Vietnam: Hanoi in Pictures
Our first stop in Vietnam was the capital city, Hanoi. Hanoi is a high-energy city that is filled with locals in straw hats selling goods, streets packed full of motorbikes, neon lights advertising restaurants, bars, and karaoke, and streets overflowing with street food. The hectic, but lovable charm of Hanoi is best captured through pictures. So, here are our quick takeaways and iPhone snapshots of our time in Hanoi!
Where to Stay
- Gem Boutique Hotel—This hotel was AMAZING. We can’t say enough about the customer service. The staff worked so hard to make sure we had a great time in Hanoi by recommending restaurants, booking our cruise to Halong Bay, and sending a staff member to the train station with us to literally walk our bags onto the train car with us and make sure we made it out of Hanoi safely and on time. And, it’s CLEAN!! https://www.tripadvisor.com/Hotel_Review-g293924-d3478124-Reviews-Gem_Boutique_Hotel-Hanoi.html
Where to Eat
- Bahn Mi 25: we ate at this street food spot twice during our short stay in Hanoi. It’s filled with tourists, but they have their gig down. Delicious, authentic Vietnamese sandwiches and plenty of places to sit. It’s quick, cheap and super tasty.
- Pho 10: Turns out there are at least 4 meanings of the word “pho” and the best, in our opinion, is the beef noodle soup! Pho 10 is a hopping place with yummy pho and lively locals.
- Aubergine Café: Tripadvisor took us to this place and it did not disappoint. It’s a cute, tiny café with a huge menu and everything we had was great. Jeff and Johnny loved the five spice chicken while Catherine and I shared a pepperoni pizza (I know, how American of us!!)
- Café Pho Co: a (VERY) hidden gem where you can sip on Vietnam’s signature egg coffee with a rooftop view of Hoan Kiem Lake. Not easy to find, but well worth the effort.
- Bia Hoi Corner: street food at the infamous beer corner. In the evening, this street fills up with short tables and plastic stools where you can enjoy local eats and 22 cent (WHAT?!?) beers.
- Pizza 4P’s: I know, we were in Hanoi and we should have been eating street food instead of pizza BUT this spot is totally worth it (and a good base before a 16 hour train ride to Hoi An). Pizza 4P’s has super legit wood-fired pizzas that gave us a slice of Chi-city when we needed it most (the night before their first World Series game! GO CUBS GO!!!).
Things we Learned
- When researching a trip to Vietnam, you will no doubt hear stories from people that the people in Vietnam are not friendly. This was NOT true in Hanoi (at least based on our experience). Everyone was beyond kind and welcomed us into their city with open arms.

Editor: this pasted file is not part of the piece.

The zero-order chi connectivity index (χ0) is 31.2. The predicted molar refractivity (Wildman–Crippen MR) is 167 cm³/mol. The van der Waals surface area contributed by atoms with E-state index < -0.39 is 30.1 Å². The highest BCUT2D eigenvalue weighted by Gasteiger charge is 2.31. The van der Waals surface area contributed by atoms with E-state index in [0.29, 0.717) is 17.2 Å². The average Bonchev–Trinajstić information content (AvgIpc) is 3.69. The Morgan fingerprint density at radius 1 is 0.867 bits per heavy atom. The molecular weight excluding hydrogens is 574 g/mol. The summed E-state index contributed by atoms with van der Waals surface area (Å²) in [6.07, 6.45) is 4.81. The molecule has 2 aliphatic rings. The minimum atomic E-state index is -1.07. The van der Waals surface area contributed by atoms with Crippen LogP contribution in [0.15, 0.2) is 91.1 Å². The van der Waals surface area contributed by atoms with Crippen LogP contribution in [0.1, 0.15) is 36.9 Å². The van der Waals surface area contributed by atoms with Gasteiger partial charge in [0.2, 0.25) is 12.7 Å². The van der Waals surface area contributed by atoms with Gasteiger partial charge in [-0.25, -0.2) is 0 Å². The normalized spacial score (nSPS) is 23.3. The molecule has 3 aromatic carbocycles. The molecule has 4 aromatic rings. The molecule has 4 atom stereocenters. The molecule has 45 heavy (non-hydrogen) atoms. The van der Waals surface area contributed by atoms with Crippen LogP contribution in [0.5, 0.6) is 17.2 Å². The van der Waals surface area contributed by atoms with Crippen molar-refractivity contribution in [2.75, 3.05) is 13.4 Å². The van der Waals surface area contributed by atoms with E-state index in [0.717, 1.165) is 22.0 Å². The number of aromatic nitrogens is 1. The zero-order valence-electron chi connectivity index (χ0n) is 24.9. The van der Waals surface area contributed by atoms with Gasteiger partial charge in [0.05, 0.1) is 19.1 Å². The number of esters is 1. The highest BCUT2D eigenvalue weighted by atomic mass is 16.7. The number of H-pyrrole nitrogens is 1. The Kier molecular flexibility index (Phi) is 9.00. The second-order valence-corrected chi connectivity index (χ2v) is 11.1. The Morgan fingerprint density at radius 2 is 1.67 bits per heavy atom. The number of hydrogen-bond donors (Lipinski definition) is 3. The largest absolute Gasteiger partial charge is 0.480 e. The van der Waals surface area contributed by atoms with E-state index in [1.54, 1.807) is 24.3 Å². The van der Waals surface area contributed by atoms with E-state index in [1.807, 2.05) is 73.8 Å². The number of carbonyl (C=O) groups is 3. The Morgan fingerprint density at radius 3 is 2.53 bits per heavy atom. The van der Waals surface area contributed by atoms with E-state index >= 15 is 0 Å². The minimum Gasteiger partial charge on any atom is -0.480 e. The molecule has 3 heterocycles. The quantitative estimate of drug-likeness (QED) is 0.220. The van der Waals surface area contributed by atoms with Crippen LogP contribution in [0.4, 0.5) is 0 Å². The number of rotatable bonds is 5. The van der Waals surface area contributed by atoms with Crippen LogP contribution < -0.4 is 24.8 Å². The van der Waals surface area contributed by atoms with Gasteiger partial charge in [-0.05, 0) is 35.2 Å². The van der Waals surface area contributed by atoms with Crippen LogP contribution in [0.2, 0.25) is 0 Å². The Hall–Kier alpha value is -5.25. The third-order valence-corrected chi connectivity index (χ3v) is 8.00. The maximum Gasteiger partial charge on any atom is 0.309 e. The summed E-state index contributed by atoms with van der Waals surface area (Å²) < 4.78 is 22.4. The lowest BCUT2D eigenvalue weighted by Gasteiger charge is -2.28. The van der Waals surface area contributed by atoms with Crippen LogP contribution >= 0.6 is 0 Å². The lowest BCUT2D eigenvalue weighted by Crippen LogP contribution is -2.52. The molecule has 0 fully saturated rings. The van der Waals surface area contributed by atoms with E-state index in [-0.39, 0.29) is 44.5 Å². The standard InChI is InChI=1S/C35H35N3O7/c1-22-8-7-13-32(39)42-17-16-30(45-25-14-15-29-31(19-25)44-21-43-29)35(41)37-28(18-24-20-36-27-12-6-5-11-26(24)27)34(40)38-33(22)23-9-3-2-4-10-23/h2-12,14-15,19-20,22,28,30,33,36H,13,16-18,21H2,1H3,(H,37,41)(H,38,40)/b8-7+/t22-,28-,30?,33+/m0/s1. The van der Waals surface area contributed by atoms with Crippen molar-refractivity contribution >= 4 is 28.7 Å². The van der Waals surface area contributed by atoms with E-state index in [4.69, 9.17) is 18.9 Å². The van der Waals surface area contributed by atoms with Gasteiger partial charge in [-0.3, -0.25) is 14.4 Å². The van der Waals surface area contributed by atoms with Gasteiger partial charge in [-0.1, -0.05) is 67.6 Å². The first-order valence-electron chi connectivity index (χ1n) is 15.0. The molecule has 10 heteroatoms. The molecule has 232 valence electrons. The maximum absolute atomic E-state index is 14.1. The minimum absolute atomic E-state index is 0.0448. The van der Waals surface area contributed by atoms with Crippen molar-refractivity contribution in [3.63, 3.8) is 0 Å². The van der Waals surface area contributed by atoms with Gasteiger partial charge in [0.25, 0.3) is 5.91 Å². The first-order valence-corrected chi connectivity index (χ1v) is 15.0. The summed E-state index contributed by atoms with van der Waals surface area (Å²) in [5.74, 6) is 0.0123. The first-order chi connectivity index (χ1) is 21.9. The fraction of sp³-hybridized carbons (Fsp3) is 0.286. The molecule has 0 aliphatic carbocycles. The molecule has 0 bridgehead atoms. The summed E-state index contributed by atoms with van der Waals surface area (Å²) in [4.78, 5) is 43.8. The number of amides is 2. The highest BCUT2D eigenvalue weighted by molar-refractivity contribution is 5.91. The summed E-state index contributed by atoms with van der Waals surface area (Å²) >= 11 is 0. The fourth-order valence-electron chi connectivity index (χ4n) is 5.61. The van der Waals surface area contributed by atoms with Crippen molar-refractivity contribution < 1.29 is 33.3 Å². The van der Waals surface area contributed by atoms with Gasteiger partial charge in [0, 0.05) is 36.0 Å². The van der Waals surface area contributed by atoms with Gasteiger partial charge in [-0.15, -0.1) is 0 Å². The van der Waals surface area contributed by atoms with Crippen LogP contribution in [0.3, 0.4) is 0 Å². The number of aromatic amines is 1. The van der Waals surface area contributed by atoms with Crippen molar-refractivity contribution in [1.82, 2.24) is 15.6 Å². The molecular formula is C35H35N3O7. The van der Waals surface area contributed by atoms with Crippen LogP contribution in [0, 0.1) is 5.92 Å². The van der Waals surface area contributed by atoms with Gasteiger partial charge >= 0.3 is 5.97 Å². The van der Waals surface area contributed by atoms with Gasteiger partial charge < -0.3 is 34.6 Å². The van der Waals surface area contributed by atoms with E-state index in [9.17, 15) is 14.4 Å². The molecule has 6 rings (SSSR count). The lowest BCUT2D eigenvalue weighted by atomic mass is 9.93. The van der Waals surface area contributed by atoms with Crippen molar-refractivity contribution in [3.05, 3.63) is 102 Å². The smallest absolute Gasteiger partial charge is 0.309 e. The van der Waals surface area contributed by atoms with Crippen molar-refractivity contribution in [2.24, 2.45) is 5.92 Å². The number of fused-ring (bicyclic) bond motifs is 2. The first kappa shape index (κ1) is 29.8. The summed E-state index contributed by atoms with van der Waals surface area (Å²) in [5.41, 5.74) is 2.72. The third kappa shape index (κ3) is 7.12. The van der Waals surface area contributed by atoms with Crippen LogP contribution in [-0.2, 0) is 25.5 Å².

- Heading to Hanoi we had heard that they still eat cats and dogs and we got the low down on this practice from our guide in Halong Bay. To sum it up, eating cats and dogs USED to be common practice as many people in Hanoi/Vietnam were starving and it was an option for survival. These days, cats and dogs are still eaten on occasion as it as seen as an (expensive) way to bring good luck to a business that is struggling. While still sad to us, it was explained to us as a difference between how cultures view animals. They believe all animals are equal and eat cats and dogs just like they would eat a chicken or cow. Also, rest assured dog and cat are only sold in specific restaurants now so you don’t have to worry about running into it on accident and it’s an up and coming trend for the Hanoi people to keep cats and dogs as pets (yay!). We saw many locals with Pugs, Pomeranians, and Chihuahuas as pets. I stopped to play with the Pug puppies on the street, obvi.
- Be prepared for a big city where the locals say there’s 10 million people and 8 million motorbikes. It is very chaotic and motorbikes rule the roads, sidewalks, and alleyways. Stay alert and confidently (and smartly!!) cross the road through the motorbikes. Someone told us to wait for the cars to pass before crossing the street, but that motorbikes will just move around you as you walk. Can’t say we followed that advice blindly, but generally speaking the chaotic traffic in Hanoi “works” as the vehicles miraculously weave through each other even it’s a red light and we didn’t see any accidents during our time there despite the massive crowds.
- We heard that the street food can make you sick (we left unscathed) so use normal street food caution and look for crowded places where they are making the food fresh. Otherwise, EAT UP because it’s delicious!!!
And Now, Hanoi Through an iPhone Lens….